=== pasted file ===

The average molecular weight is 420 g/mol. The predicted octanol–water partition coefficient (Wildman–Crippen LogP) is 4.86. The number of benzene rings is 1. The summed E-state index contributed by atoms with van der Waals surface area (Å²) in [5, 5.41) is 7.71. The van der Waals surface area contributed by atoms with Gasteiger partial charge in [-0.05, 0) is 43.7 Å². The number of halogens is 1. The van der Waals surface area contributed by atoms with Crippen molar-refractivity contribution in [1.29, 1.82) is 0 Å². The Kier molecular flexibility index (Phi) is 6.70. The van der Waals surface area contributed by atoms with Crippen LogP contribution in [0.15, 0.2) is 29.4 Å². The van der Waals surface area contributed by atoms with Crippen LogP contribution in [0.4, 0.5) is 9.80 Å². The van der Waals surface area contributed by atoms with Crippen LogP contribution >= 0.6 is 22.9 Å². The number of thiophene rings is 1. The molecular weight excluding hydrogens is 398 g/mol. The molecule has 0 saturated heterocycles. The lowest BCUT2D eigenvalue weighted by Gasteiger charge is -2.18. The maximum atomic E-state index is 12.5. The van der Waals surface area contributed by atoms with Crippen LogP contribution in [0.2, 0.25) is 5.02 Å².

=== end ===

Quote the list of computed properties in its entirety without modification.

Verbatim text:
The average molecular weight is 420 g/mol. The predicted octanol–water partition coefficient (Wildman–Crippen LogP) is 4.86. The number of benzene rings is 1. The summed E-state index contributed by atoms with van der Waals surface area (Å²) in [5, 5.41) is 7.71. The van der Waals surface area contributed by atoms with Gasteiger partial charge in [-0.05, 0) is 43.7 Å². The number of halogens is 1. The van der Waals surface area contributed by atoms with Crippen molar-refractivity contribution in [1.29, 1.82) is 0 Å². The Kier molecular flexibility index (Phi) is 6.70. The van der Waals surface area contributed by atoms with Crippen LogP contribution in [0.15, 0.2) is 29.4 Å². The van der Waals surface area contributed by atoms with Crippen LogP contribution in [0.4, 0.5) is 9.80 Å². The van der Waals surface area contributed by atoms with Crippen LogP contribution >= 0.6 is 22.9 Å². The number of thiophene rings is 1. The molecular weight excluding hydrogens is 398 g/mol. The molecule has 0 saturated heterocycles. The lowest BCUT2D eigenvalue weighted by Gasteiger charge is -2.18. The maximum atomic E-state index is 12.5. The van der Waals surface area contributed by atoms with Crippen LogP contribution in [0.2, 0.25) is 5.02 Å².